Should I Charge Legalmatch for Advertising on my Blog?

In my agreement with Law.com, I’m not supposed to sell any other advertising on my blog.  It seems a reasonable demand since they are paying me millions of dollars each month to be part of their Blog Network.  You see, I think I may be violating my contract because Randy Wells, who became LegalMatch CEO when his predecessor was indicted, left two comments to posts (here and here) on my blog today.  It seems to me that when you read the comments — and I encourage you to do so — you are getting a thinly-veiled advertisement for the LegalMatch service.  Now, as David at Ethical Esq. tireless points out, I’m all about making money, but I really don’t want to ruin a good relationship with my friends at Law.com.   It would be far better, in my opinion, for Randy to pony up the big bucks, call the American Lawyer Media advertising department, and buy the huge honkin’ ad on the right side of my blog instead of posting comments to two posts from several weeks ago that very few people read in the first place.

As for the breach of contract issue, I think I’ll leave Wells’ comments for now, but if you do go to LegalMatch, be sure to tell them I sent you.  Maybe they’ll think of me as one of their affilliates and I can get a referral fee.  Oh, and if you are wondering, I did try to leave an "ad" for the [non]billable hour on the LegalMatch Blog, but they don’t have comments enabled.

4 Responses to Should I Charge Legalmatch for Advertising on my Blog?
  1. JSLogan
    January 5, 2005 | 10:50 pm

    Great post! My twisted sense of humor was encouraging me to post a comment with a shameless advertisement for my site and business. Restraining my warped instinct, I’ll just leave you a comment that this is the funniest post I’ve read in a long time.

  2. Lip-Sticking
    January 8, 2005 | 9:52 am

    Jane Reports on Women of Account

    Jane is not sure how it got to be January 8th already, but we will accept that the calendar, and the newspaper, and the computer know what day of the year it is, far better than we do. We are so immersed in several fascinating projects that the passing…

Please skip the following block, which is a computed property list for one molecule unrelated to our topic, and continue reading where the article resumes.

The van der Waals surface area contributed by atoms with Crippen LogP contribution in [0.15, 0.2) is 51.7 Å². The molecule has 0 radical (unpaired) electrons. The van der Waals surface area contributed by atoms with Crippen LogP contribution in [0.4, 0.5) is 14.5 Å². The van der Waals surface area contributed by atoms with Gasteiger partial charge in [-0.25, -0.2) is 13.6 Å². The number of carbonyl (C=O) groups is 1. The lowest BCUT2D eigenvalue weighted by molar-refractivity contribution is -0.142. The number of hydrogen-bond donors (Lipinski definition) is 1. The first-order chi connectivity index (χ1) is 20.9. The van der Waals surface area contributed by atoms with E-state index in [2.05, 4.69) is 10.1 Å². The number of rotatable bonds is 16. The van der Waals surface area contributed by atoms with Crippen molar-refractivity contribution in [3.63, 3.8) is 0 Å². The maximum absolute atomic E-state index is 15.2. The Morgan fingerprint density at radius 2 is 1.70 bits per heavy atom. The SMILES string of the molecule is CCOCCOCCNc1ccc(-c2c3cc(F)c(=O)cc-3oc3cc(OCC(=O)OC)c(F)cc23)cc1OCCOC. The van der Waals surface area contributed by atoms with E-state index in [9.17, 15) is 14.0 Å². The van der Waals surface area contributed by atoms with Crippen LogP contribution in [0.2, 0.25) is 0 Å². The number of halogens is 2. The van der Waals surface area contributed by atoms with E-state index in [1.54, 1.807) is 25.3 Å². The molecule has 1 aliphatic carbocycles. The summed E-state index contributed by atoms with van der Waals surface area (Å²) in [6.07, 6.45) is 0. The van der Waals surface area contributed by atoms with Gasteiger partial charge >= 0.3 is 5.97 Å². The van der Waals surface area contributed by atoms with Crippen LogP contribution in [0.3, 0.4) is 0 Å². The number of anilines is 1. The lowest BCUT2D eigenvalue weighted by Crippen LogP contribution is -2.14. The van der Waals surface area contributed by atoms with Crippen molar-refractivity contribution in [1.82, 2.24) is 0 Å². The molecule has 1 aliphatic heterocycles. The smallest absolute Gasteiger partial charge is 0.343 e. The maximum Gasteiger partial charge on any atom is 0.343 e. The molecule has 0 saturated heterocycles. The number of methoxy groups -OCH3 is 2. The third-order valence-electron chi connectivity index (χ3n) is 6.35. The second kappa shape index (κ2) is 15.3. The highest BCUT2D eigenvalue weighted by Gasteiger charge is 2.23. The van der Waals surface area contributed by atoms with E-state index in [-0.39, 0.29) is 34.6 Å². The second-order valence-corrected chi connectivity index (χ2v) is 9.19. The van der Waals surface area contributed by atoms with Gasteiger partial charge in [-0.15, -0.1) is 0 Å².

3. Randy Wells
    January 9, 2005 | 10:27 pm

    The comments were not “thinly veiled attempts” but informational. I did not see the extensive research establishing our position. I would applaud your efforts. In addition, ALM is one of our stockholders.
    rw

  4. scott
    February 1, 2005 | 10:44 am

    Just to give you an idea of how poorly this company is run and how the bottom line there trumps ethical business practices:

    The following is the rationale behind why they pay their Allocation Managers ZERO salary and having them work on Full Commission ONLY.

    Keep in mind, as LM adverties this position is the front line of defense for the company and consumer, as Allocation Managers are responsible for ‘interviewing’ and determining which new attorneys who can join service. (in a nutshell anyone who can pay the fee and hasn’t been dis-barred)

    Again, this position is paid NO SALARY, which so they can either sign up a new lawyer or get zero dollars for their work. Sounds like they really want to properly screen new attorney’s right?

    This policy was formed by the former VP of Sales who grew the company to its current size before the NY CITY office CLOSED due to large amount of IC’s who quit over not getting paid and the unethical and shady practices of the company:

    Quoting Paul Mush (former VP of Sales) on how to grow a sales team:

    There are significant advantages with IC (independent contractor) status teams:

    * Little or no risk since there are no salaries
    * Huge savings on payroll taxes and benefits (ICs never qualify for employer group health plans)
    * Exemptions from onerous regulations at every level of government, and
    * Freedom from wrongful termination lawsuits which are routinely filed whenever an employee is let go.

    Most companies are unwilling to try using ICs (Independent Contractors) fearing this is disallowed by the IRS. It is not disallowed. The IRS publishes guidelines that must substantially be followed. Unfortunately these guidelines are ambiguous and contradictory so the lawyers and accountants take the easy safe way out and advise you not to risk it.

    Even if you do risk it, the guidelines inevitably cause a complete loss of control of the sales force. Legally, ICs can do anything they want – come in late or not at all, work other jobs, refuse to turn in call reports or attend training classes and meetings, and so on – and they know it.

    Sounds like a quality place to be associated with!

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